Topic: Tim Eyman
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November 21, 2013 at 7:03 AM
Both have a negative impact on the intelligent
After reading the article outlining the efforts of Alan Gottlieb and his Second Amendment Foundation, I was struck by similarities to another publicity seeking activist in our state: professional initiative promoter Tim Eyman [“Gun-rights sharpshooter," page one, Nov. 18].
Both could be labeled mercenaries in their zeal to cash in on their skills at manipulating both the legal system and the slow or uneducated members of our society. Both have an outsized negative impact on intelligent and informed discourse on the subjects with which their organizations concern themselves.
March 2, 2013 at 7:00 AM
Sen. Ed Murray works for the state, not a political party
How can Senate Democratic Leader Ed Murray say the state Supreme Court’s overturning the two-thirds voting requirement protects us from the tyranny of the minority [“Raising taxes gets easier — and politically harder,” page one, March 1]?
The voters last November approved it by 64 percent. Sen. Murray, that is a majority!
Murray shows the public his lack of understanding of his duty. He works for the citizens of the state of Washington, not a political party.
What a shame the political process of the state Supreme Court has fallen to this level.
–Leo M. Riley, Bellevue
Government programs need tax money
People want roads, bridges, public transportation, public schools, police protection, social services and other government programs, but they don’t want to pay for any of it. They vote for Tim Eyman’s anti-tax initiatives and scream when asked to pay road tolls.
By voting for anti-tax initiatives and candidates, they risk turning our highways into parking lots, our kids into losers and our cities into encampments for the homeless and mentally ill.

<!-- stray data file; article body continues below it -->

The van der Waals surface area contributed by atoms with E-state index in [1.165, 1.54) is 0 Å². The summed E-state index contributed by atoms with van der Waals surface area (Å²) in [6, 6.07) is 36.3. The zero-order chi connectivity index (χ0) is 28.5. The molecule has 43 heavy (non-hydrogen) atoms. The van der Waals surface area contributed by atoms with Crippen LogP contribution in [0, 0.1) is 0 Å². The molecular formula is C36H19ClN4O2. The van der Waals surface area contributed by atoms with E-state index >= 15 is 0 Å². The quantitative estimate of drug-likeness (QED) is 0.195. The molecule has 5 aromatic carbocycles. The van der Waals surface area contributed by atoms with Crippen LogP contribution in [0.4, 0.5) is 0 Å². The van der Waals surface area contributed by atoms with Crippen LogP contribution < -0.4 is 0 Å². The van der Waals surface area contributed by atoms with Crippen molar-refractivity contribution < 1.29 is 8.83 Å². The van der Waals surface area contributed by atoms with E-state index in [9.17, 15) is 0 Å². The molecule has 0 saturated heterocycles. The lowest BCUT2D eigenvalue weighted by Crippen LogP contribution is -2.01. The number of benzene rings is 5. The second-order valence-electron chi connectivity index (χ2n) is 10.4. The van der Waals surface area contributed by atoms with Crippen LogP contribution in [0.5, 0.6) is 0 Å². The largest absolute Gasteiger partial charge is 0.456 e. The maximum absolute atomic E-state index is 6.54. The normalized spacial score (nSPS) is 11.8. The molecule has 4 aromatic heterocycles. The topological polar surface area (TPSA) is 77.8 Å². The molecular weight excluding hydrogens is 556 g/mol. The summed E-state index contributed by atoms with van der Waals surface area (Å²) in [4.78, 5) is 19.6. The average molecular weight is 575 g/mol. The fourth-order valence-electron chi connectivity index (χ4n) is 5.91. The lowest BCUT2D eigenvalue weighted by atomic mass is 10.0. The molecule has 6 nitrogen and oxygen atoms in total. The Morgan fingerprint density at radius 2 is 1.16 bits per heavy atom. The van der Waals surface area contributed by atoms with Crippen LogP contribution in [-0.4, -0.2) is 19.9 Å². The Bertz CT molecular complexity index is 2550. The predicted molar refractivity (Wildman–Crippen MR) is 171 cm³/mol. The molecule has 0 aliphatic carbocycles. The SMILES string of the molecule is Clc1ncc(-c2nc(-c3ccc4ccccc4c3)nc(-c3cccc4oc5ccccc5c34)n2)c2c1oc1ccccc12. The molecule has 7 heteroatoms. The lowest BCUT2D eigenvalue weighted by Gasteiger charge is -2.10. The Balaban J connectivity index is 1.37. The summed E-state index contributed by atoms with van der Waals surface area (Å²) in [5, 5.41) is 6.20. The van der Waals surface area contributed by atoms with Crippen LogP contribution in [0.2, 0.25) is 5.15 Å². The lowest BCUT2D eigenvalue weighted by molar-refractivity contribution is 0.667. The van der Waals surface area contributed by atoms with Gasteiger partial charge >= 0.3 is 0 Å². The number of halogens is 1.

Moreover, they irrationally vote against their own self-interest, because Washington state has the most regressive tax system in the nation, but we have no high earners’ state income tax.
–Don Smith, Bellevue
February 25, 2013 at 4:02 PM
The pot and the kettle
Tim Eyman called Jay Inslee “a lying whore” [“GOP: Eyman’s remark to Gov. Inslee uncalled for,” NWFriday, Feb. 22]. Is this the same Tim Eyman who lied to us back in 2002 by saying that he worked for free but he was actually paying himself handsomely from campaign donations?
Eyman defined “a whore” as “a person considered as having compromised principles for personal gain.” Interesting! It seems that a “tea” pot can call anything black.
–Tadamasa Ichikawa, Bellevue
Inslee’s proposed taxes are more offensive
It’s shocking! Tim Eyman called the governor a lying whore in an email. I am more offended at a governor’s weasel-worded promise to veto tax increases and then to state that he would be open to extending existing taxes after he is elected.
The term “whore” can refer to an unscrupulous person. It can also refer to a person who engages in sexual acts for money.
If Eyman owes anyone an apology it would be the prostitutes who were compared to a dishonest politician. If I don’t want a prostitute to steal my money, I don’t have to associate with one. I can’t say the same for politicians.
–Dennis Doucette, Auburn
State needs solutions, not trash talk
Enough is enough. We have heard more than enough from Tim Eyman, Jack Fagan and Spokane City Councilman Mike Fagan. We don’t need their trash talk interjected into an already divisive political process.
In fact, Washington state citizens should ask themselves whether we really need somebody who makes a living by writing initiatives interjecting anything at all into our political process.
But regardless of what one may think of Eyman or his positions on taxes, we should all reject that kind of language and the people who use it. Their dictionary definition notwithstanding, we all know what they meant when they called our governor a “lying whore.” And we all know how they expected people to interpret it.
Mike Fagan’s claim that the statement came not from a city councilman, but from a private citizen, doesn’t wash. Does he have multiple-personality disorder? He’s a council member and a private citizen who made a very public statement and then stood by it. He’s entitled to his opinions, as are we all, but he should be held accountable for what he says in public.
The citizens of Washington state need solutions and, yes, maybe even compromise, not trash talk.
–Christa Quackenbush, Shoreline
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